WASHINGTON -- The deep, abiding effectiveness of D.C.'s ban on handguns came clear to me on a winter's night 10 years ago when, as I walked home after a Syracuse-Georgetown game, two thugs jumped out from behind the bushes in front of me. One of them quickly pulled out a shiny silver pistol and aimed it at my chest and demanded my money, my watch, my coat and my eyeglasses.
"Put that thing away!!!" I screamed. "DON'T YOU KNOW IT'S ILLEGAL???"
Just kidding. In reality, I didn't say anything. I just gave them my money, my watch, my coat and my eyeglasses.
I've viewed the D.C. handgun ban with a bit of a sense of bemusement ever since … but now it's clear the U.S. Supreme Court thinks even worse of it. The high court overturned the ban on Thursday, and in the process said, for the first time, that the Constitution's Second Amendment protects the right to
keep and bear arms.
The ruling produced all the predictable harrumphing from interest groups on both sides of the issue, but ultimately it's likely to produce much more: a thorough, case-by-case legal review of gun control laws nationwide.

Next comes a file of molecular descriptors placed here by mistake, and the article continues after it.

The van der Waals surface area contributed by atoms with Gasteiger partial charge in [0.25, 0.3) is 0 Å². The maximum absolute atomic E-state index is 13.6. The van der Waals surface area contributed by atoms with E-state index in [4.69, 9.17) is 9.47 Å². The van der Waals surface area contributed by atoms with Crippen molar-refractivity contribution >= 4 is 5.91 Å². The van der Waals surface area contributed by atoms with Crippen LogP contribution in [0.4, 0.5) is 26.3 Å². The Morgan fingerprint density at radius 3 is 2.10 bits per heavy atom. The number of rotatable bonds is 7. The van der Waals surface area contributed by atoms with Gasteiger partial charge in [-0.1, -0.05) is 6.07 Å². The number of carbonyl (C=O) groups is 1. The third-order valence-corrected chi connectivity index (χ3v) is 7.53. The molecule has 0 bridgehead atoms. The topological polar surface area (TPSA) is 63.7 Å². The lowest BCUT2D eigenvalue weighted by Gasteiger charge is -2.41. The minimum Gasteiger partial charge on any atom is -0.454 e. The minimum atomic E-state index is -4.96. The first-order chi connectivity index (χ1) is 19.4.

Here in D.C., though, I find it interesting that the street where I got mugged -- known a decade ago as "urban pioneer territory" -- is now smack dab in the heart of the city's hottest neighborhood.
Employment is up and and people are moving back into town, and it's been 18 years since we've had a mayor caught with crack.
And crime, of course, is down from its levels of a decade ago --but I have to wonder: how much does the gun ban have to do with it?
-- Jerry Zremski
taggedCrime & Courts